May 29, 2022
Seventh Sunday of Easter
Memorial Day, originally called Decoration Day, is a day of remembrance for those who have died in service of their country. It’s difficult to prove the origins of this day as over two dozen towns and cities lay claim to be the birthplace.
Regardless of the location of origins or the exact date, one thing is crystal clear – Memorial Day was borne out of the Civil War and a desire to honor our dead. On the 5th of May in 1868, General John Logan who was the national commander of the Grand Army of the Republic, officially proclaimed it in his General Order No. 11.
Part of the history of Memorial Day will show that in the Order, the General proclaimed, “The 30th of May, 1868, is designated for the purpose of strewing with flowers, or otherwise decorating the graves of comrades who died in defense of their country during the late rebellion, and whose bodies now lie in almost every city, village and hamlet churchyard in the land.” Because the day wasn’t the anniversary of any particular battle, the General called it, The date of Decoration Day.
On the first Decoration Day, 5,000 participants decorated the graves of 20,000 Union and Confederate soldiers buried at Arlington Cemetery while General James Garfield made a historic speech.
Memorial Day history couldn’t be complete without the birth of the “National Moment of Remembrance”, which was a resolution passed in December 2000 which asks that at 3:00 p.m. local time, for all Americans “to voluntarily and informally observe in their own way a moment of remembrance and respect, pausing from whatever they are doing for a moment of silence or listening to ‘Taps.”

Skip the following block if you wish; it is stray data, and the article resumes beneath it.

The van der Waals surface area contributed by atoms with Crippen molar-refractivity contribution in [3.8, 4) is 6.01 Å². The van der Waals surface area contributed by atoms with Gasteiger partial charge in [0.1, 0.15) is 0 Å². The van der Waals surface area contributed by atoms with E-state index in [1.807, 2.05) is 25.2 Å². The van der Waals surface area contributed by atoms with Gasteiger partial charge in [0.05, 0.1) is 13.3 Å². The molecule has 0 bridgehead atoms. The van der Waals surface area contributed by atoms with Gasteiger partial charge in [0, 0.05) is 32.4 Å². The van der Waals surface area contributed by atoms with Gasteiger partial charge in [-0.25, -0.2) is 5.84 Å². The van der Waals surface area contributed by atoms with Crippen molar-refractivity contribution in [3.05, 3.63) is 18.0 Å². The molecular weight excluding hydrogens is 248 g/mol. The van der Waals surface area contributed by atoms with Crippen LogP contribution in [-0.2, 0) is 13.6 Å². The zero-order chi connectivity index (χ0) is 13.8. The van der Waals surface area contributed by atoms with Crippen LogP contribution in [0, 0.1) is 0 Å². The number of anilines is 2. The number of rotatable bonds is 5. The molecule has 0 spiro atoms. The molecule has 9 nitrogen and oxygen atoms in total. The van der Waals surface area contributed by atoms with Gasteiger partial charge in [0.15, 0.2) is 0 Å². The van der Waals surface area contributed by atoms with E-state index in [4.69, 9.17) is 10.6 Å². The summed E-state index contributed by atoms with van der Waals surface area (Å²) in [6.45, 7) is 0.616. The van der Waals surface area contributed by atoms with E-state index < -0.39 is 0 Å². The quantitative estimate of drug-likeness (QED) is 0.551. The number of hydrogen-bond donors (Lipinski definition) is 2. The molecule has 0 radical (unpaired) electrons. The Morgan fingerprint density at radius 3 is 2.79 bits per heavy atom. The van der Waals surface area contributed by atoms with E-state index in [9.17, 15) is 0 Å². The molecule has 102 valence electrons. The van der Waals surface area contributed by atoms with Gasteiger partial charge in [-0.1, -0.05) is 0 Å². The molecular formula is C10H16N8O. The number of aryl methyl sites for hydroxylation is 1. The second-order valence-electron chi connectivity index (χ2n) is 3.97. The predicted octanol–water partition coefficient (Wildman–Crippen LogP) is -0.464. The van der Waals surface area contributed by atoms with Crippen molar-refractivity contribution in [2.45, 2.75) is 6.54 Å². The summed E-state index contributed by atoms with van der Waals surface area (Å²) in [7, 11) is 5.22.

Take the time on Monday to give thanks for those who made the ultimate sacrifice; and to remember that because of their sacrifice we are yet a land of hope and promise, a land that strives to be worthy of the ode by Emma Lazarus:
The New Colossus
Not like the brazen giant of Greek fame,
With conquering limbs astride from land to land;
Here at our sea-washed, sunset gates shall stand
A mighty woman with a torch, whose flame
Is the imprisoned lightning, and her name
Mother of Exiles. From her beacon-hand
Glows world-wide welcome; her mild eyes command
The air-bridged harbor that twin cities frame.
“Keep, ancient lands, your storied pomp!” cries she
With silent lips. “Give me your tired, your poor,
Your huddled masses yearning to breathe free,
The wretched refuse of your teeming shore.
Send these, the homeless, tempest-tost to me,
I lift my lamp beside the golden door!”
Father Steve Adrian